We have given ourselves quite a large window for operating the modules in 1935-1666. This should allow a wide range of sock and includes a number of defined era's and potential stock options.
Billingshurst was electrified in around 1935 but the lines around Sussex to Midhurst, Littelhampton and Guildford were not so we would potenitally have had a mix of early electrics and steam to consider. A bigger challenges will be that we have selected DCC and N gauge which is going to significantly restrict our options unless they are scratchbult
The Horsham Shed (75D) Allocation for the period is quite well documented and supported by the Aslef site ( The Sussex Motive Power Depots) as well as semgonline.
The 1939 Allocation for Horsham included classes C2X, C3, D1, E1, E4, E5, E5X, K,
In N we have the C2 class coming in 2019
Looking at my preliminary EMU research I think the core units for the period were 4 COR's
Southern Region Liveries (SEMG)
From 1923 the newly formed Southern Railway adopted a passenger stock livery of "Maunsell (after the CME R.E.L Maunsell) Green" - a sage/olive green. Where lining was applied it was chrome orange with black edging. The ends (except those on EMUs), underframes and bogies were black. The ends of EMUs were green. Lettering and numerals, which were of a block sans serif font, was gold shaded black beneath and to the right. Coach roofs were white or mid grey (when new!!!).
From 1937 the Southern's new CME O.V.S. Bulleid introduced a striking new malachite green scheme, referenced it is said, to a length of spectacle cord in the CME's possession. Coaches did not have lining in this livery; ends, underframes and bogies were black. Lettering and numerals were block sans serif in golden yellow and black (golden yellow edged black 1937-1941 and then 1941-1948 golden yellow edged and shaded black below and beneath). Coach roofs were mid grey.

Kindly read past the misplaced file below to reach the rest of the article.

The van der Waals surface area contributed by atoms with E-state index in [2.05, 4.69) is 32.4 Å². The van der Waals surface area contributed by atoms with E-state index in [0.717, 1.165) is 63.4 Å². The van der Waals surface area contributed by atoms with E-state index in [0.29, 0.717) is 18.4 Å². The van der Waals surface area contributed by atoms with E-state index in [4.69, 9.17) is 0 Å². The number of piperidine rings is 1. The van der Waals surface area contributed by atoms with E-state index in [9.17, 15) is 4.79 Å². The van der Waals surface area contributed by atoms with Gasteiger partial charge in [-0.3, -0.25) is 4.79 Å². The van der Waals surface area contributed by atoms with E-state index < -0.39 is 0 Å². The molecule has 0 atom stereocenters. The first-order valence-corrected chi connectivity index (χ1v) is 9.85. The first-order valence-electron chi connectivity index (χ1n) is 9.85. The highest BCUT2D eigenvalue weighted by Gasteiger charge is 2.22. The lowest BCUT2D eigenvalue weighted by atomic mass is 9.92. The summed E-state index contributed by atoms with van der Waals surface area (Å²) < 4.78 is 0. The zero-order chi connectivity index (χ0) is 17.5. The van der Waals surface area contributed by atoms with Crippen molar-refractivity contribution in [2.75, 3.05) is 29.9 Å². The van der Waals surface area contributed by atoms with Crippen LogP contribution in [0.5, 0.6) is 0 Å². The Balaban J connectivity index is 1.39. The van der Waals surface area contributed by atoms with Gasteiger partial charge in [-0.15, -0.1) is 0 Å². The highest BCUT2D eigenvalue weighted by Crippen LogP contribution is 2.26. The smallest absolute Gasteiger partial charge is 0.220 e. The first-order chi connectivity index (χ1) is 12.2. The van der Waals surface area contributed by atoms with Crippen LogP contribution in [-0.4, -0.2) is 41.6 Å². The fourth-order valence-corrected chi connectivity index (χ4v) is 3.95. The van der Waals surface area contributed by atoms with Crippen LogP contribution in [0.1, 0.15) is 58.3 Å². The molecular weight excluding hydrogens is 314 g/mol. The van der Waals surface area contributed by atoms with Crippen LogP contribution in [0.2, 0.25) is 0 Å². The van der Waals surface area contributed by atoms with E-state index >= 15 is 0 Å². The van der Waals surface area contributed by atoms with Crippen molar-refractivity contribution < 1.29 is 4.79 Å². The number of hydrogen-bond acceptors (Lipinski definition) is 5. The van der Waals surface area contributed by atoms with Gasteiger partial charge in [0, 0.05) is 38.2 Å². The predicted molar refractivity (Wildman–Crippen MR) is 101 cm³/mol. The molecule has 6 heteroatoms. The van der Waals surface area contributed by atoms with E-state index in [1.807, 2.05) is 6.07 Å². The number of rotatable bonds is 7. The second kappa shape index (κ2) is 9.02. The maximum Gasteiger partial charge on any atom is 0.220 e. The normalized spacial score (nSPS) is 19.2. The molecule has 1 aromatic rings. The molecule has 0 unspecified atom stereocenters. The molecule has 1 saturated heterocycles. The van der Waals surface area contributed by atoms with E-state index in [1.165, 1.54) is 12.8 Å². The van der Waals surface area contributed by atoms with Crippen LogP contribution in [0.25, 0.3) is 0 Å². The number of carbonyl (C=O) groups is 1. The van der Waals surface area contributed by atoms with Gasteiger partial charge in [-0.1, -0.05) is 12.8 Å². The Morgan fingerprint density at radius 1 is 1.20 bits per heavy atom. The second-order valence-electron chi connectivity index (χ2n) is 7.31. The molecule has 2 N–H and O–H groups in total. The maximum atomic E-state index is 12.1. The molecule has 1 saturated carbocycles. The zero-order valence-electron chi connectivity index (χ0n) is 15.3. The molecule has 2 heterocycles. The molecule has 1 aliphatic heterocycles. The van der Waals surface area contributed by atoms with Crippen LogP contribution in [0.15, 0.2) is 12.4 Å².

A good reference book covering this period, now sadly out of print, is "Railway Liveries - Southern Railway" by Brian Haresnape, published in 1982 and 1983 by Ian Allan, ISBN 0 7110 1203 2.
Come nationalisation in 1948 the Southern Region of British Railways, as all other regions, slowly adopted the new mainline coaching livery of carmine and cream, lined yellow and black with yellow lettering and numerals. This livery weathered badly, so it was later replaced by a stronger crimson and cream, lined and lettered similarly. Suburban coaches were just the carmine or crimson, some lined some unlined. Where this suburban livery applied on the Southern Region lining was not used. Southern EMUs remained green throughout this period.
From 1956 until the blue/grey era of the mid 1960s regional liveries were permitted, with the Southern Region being quick off the mark to revert to their beloved green, albeit a new darker richer shade (BR Southern Region green). Lettering and numerals remained yellow. Certainly new BR Mk1s were introduced in carmine/cream, and pictorial evidence proves both Maunsell and Bulleid coaching stock was repainted into the new British Railways colours. However, the carmine/cream and crimson/cream schemes were not as widespread throughout the Southern Region as other regions, because of the Southern's long held practice of re-varnishing as opposed to repainting coaches. (It is from this practice that the North American railroad slang of "varnish", referring to passenger cars, comes.) By this method the Southern region was able to hang on to its green coaching stock longer, and many coaches were not repainted, but merely re-varnished and re-lettered, until the Southern Region green livery was introduced in 1956.